Jodi Schneider: DNA Structure

REU Researcher: Jodi Schneider, St. John's College, MN
Mentor: Wilma Olson, Chemistry, Rutgers

The DNA base sequence, once thought to be interesting only as a carrier of the genetic blueprint, is now recognized as playing a structural role in modulating the biological activity of genes. Through subtle variations of bending and twisting at the level of neighboring base pairs, the chemical sequence not only generates a higher-order folding of the double helix itself but also produces structural motifs that facilitate the specific binding of proteins and other ligands. The consequent looping and twisting of the DNA assumes an important role in various biological processes.

Jodi worked with Prof. Wilma Olson (Chemistry, Rutgers) as part of the DIMACS special year in Molecular Biology. Her project involved finding the optimum shape of a closed circular DNA molecule given certain chemical and physical parameters. Olson and some of her students had been working with computer software to numerically compute such optimal shapes, but depending on the initial input shape (from which the final shape would be numerically computed) different "optimal" shapes could be realized. Schneider's specific task was to devise and then implement an algorithm which would help them find good starting shapes for the numerical algorithm input.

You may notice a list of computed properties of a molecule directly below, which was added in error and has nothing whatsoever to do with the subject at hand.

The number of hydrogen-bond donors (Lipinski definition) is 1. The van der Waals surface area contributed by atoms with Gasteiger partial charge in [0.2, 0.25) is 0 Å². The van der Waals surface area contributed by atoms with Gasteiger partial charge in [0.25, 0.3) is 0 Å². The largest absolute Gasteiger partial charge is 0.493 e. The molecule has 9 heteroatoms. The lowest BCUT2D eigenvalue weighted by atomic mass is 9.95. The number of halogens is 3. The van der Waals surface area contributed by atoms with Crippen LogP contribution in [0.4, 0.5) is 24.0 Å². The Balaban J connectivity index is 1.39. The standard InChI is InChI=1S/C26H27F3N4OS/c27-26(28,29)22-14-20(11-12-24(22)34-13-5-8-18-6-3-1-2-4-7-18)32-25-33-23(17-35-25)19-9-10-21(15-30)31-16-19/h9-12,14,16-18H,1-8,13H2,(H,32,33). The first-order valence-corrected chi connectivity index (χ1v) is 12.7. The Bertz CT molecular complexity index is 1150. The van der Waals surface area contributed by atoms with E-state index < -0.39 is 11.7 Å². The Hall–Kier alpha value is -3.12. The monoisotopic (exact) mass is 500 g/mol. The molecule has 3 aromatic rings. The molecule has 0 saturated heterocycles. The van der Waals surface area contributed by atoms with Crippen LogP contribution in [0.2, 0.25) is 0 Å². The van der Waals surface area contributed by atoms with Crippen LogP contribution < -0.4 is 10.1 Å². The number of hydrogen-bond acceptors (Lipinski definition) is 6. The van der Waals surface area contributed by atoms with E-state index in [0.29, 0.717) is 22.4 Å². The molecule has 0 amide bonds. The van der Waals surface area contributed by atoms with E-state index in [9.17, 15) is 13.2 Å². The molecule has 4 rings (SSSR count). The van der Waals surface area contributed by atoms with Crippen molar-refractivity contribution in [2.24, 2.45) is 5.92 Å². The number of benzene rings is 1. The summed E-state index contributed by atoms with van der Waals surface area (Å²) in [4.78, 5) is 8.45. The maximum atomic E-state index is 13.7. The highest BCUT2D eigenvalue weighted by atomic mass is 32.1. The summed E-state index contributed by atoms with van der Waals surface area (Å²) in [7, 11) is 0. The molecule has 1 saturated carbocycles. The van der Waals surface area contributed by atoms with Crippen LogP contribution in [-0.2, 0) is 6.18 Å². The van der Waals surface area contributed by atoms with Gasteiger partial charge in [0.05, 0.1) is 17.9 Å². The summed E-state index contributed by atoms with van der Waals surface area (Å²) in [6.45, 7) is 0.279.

Schneider had much background work to do before being able to effectively work on this problem. She spent a few weeks learning about Euler symmetric parameters, the rudiments of linear algebra and Frenet-Seret differential geometry. She also tackled C programming. She said in her report "Learning how to program in C made me much more interested in programming and algorithm questions (because I now have more tools with which to think about them). At the same time, it made me sure that I don't want computing to be my primary work: you can waste days looking for silly errors. Interacting with other people with strong mathematical interests made my research experience even better. In particular, talking with others interested in or working in topology was very helpful to me. For instance, I was introduced to a graduate student who works on the question of unknotting number, relating her mathematics to DNA biology and chemistry."

Last modified Jan. 21, 1997.